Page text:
Defining Intelligence

James Barnes (Barnesj@SMTP.LMS.USACE.ARMY.MIL)
Mon, 6 Feb 1995 13:20:26 -0600

On Monday, February 6th, Halloway wrote:
I agree that 'intelligence' can be a relative term.... We have been talking
about the relationship of behavioral complexity and its neural correlates
.... Intelligence is a tough term, but we simply have to sharpen our focus
and discussions.
Ever since the Rushton debates, I've pondered the very slippery nature
of the concept "intelligence". I've heard references to various "types"
of intelligence: verbal, spatial, muscular, etc. At least in the case of
evolution, I think I have a good working definition of the concept.

In discussing the evolution of intelligence, I think we are really talking
about the enhancement of three traits that were already present before
the first primate. That is, memory, association and, especially,
extrapolation. Increasingly complex interactions with both the
environment and others would require increasing elaboration of these
traits. And, more important perhaps, the increasingly complex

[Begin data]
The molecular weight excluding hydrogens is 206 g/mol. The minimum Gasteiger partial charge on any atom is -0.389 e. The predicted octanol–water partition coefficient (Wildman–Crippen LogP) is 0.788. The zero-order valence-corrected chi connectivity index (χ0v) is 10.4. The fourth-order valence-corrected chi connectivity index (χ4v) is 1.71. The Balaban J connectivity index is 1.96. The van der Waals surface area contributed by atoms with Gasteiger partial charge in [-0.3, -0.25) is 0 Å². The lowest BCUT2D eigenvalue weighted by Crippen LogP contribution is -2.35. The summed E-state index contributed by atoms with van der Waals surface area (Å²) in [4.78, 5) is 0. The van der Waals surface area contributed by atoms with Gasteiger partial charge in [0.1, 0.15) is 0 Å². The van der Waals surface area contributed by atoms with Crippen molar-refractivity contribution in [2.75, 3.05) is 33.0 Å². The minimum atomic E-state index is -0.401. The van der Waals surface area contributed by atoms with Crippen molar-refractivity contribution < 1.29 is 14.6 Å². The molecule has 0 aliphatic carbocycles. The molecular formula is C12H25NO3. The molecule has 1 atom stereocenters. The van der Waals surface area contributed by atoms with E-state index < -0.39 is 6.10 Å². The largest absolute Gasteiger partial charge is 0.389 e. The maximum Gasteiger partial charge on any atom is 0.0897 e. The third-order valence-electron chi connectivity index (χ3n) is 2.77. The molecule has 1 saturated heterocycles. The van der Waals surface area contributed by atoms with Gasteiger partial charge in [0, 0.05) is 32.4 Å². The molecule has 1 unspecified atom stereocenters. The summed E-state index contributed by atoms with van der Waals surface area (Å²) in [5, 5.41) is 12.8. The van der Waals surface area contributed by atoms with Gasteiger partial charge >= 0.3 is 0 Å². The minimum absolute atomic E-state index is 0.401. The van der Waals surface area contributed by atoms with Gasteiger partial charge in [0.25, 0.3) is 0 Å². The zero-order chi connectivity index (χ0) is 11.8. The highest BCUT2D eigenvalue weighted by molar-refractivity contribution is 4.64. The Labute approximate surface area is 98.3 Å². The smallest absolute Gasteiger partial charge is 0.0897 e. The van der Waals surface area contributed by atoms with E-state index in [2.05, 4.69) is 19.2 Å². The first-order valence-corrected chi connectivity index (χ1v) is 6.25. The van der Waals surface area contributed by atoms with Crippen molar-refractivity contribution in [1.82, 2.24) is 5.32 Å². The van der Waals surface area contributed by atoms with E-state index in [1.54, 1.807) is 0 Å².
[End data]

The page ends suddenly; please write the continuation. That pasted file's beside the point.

interaction between the three traits.

The ability to learn requires all three traits. You must be able to
remember events, associate consequences with those
events,associate past events with the present circumstances and,
finally, to be able to predict future consequences based on those
memories and associations. With increasingly complex and subtle
personal interactions, enhanced capabilities in these areas might
translate into a reproductive advantage. In developing technology, the
importance of these attributes is fairly evident. However, I think it is
here that extrapolation becomes so important. In order to develop new
technology, one must be able to order memories and associations in
new ways, seeing associations that never existed before. Perhaps it is
this ability to "reorder" associations into new associations which is most

So, in physical terms, one would look for elaboration of the neural
mechanisms dealing with these three traits.

So, that is my working definition of intelligence.
Jim Barnes